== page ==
pumpkin soup with gruyère
I’ve been in a bit of a funk lately, even though it’s October, my favorite month of the year. My trip to the Napa Valley last weekend helped snap me out of it for those several days, but I can feel that blah feeling coming back on already. It may have something to do with the fact that I’m about to be sequestered away at work for a couple of weeks, living on cafeteria food for lunch and – more likely than not – dinner. Or maybe it’s just because everyday life has gotten hectic. Those of you with kids in school and busy jobs and sick family members and the occasional family crisis know what I’m talking about.
When I start feeling this way, with good case of the Blahs, I crave comfort foods. I skipped a Gator football game a couple of weekends ago to stay home and make soup. That’s right. I stayed home and missed a game – homecoming, even – to make soup.
And it felt great.
As it turned out, I had the entire late afternoon and evening to myself. The kids were off with my sister-in-law, having a sleepover with their cousins, and my husband was at the football game with some friends.
That afternoon of solitude and slicing and chopping and stirring and sticky, slimy pumpkin innards was exactly what I needed.
I remembered something that day two weeks ago when I made pumpkin soup. I always think it’s the comfort food that I crave when I get the blues, but really, it’s the cooking. It’s the process.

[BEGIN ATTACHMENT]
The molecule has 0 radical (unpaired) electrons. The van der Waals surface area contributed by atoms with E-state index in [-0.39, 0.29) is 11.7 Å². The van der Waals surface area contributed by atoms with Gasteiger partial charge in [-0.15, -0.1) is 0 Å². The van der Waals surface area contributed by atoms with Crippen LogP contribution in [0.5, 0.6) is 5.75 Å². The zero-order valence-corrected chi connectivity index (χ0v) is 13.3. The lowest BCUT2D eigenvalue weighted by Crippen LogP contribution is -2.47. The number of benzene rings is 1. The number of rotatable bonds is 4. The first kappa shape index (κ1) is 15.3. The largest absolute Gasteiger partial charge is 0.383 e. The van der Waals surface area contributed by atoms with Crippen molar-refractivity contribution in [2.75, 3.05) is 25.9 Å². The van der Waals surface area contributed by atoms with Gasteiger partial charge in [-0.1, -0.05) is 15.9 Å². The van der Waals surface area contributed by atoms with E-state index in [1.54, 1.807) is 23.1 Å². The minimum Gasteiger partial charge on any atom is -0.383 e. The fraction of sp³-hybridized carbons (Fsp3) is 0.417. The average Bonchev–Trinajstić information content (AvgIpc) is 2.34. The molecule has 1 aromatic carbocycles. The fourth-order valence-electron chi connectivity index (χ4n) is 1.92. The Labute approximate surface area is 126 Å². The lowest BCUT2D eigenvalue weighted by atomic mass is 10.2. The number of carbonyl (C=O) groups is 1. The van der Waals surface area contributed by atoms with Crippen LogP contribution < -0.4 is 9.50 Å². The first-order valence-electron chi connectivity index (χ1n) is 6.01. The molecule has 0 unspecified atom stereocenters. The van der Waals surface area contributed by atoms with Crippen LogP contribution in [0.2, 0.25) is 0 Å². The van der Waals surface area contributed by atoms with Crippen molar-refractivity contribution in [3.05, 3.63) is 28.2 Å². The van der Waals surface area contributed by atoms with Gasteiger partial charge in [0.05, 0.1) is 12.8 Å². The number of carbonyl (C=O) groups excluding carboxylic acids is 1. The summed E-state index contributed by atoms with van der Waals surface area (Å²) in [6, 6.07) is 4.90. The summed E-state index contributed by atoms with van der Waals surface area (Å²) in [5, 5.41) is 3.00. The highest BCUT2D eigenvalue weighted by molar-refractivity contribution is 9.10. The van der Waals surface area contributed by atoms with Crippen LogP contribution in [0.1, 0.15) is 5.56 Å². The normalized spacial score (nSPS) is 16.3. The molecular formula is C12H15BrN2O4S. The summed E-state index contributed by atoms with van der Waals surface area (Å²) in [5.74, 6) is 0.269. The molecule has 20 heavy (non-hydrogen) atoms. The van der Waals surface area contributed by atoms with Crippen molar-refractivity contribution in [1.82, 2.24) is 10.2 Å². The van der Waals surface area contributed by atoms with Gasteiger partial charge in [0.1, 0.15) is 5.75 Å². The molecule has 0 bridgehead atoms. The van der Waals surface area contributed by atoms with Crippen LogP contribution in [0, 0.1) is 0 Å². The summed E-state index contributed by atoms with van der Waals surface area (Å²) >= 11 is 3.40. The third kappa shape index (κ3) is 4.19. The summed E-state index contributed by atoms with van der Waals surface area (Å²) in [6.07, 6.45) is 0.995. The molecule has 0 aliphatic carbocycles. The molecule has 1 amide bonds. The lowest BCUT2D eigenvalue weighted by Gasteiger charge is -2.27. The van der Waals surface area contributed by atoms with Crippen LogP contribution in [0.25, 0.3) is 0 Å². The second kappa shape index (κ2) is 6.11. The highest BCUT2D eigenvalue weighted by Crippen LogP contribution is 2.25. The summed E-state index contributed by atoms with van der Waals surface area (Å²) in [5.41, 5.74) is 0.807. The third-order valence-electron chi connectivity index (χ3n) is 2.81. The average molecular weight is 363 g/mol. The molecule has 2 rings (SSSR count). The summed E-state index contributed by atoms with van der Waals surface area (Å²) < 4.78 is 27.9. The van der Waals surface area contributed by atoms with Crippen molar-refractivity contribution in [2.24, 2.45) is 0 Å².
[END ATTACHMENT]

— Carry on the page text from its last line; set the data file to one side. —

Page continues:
That Saturday afternoon, as I picked up my chef’s knife and steadied the pumpkin on the cutting board, I felt the heaviness I’d been carrying begin to lift off my shoulders. I didn’t even really want the soup at that point. I just wanted to make it.
Pumpkin Soup with Gruyère
Adapted from this recipe from Fine Cooking. Serves 4 as main course, 6 as an appetizer. Note: This recipe calls for 6 cups of diced pumpkin. I was able to get this amount from two large grapefruit-sized pie pumpkins.
2 tablespoons unsalted butter
1 medium yellow onion, sliced
6 cups 1-inch diced peeled, seeded pumpkin
1 small sweet potato, diced into 1/2-inch pieces
2 medium cloves garlic, sliced
1/2 cup dry white wine
8 medium fresh sage leaves
1/4 teaspoon fresh ground nutmeg
4 to 6 cups lower-salt chicken broth
1/4 cup packed grated Gruyère, plus more for garnish
Kosher salt and fresh ground black pepper
Melt the butter in a heavy duty 4- to 5-quart pot or dutch oven over medium heat. Add the onion and cook, stirring occasionally, until tender, 6 to 8 minutes. Stir in the pumpkin and sweet potato and garlic and cook, stirring, 1 minute more. Add the wine and sage leaves and nutmeg and cook, stirring, until the wine evaporates, about 5 minutes. Stir in 4 cups of broth, cover, and simmer, adjusting the heat as needed, until the pumpkin and sweet potato are very tender, about 25 to 30 minutes.
Add 1/4 cup of Gruyère and stir to incorporate. Using a handheld or standard blender, purée the soup (in batches if necessary). Season to taste with salt and pepper [Note: I needed to add about 1 teaspoon of Kosher salt for my seasoning preference.].
Return to a gentle simmer, stirring constantly and adding more broth as necessary to achieve a thin soup with the consistency of heavy cream. Serve warm. Garnish with a sprinkling of cinnamon and nutmeg and a hefty grating of Gruyère.
To make ahead: The soup can be made up to 3 days ahead. Cool, cover, and refrigerate; reheat to serve.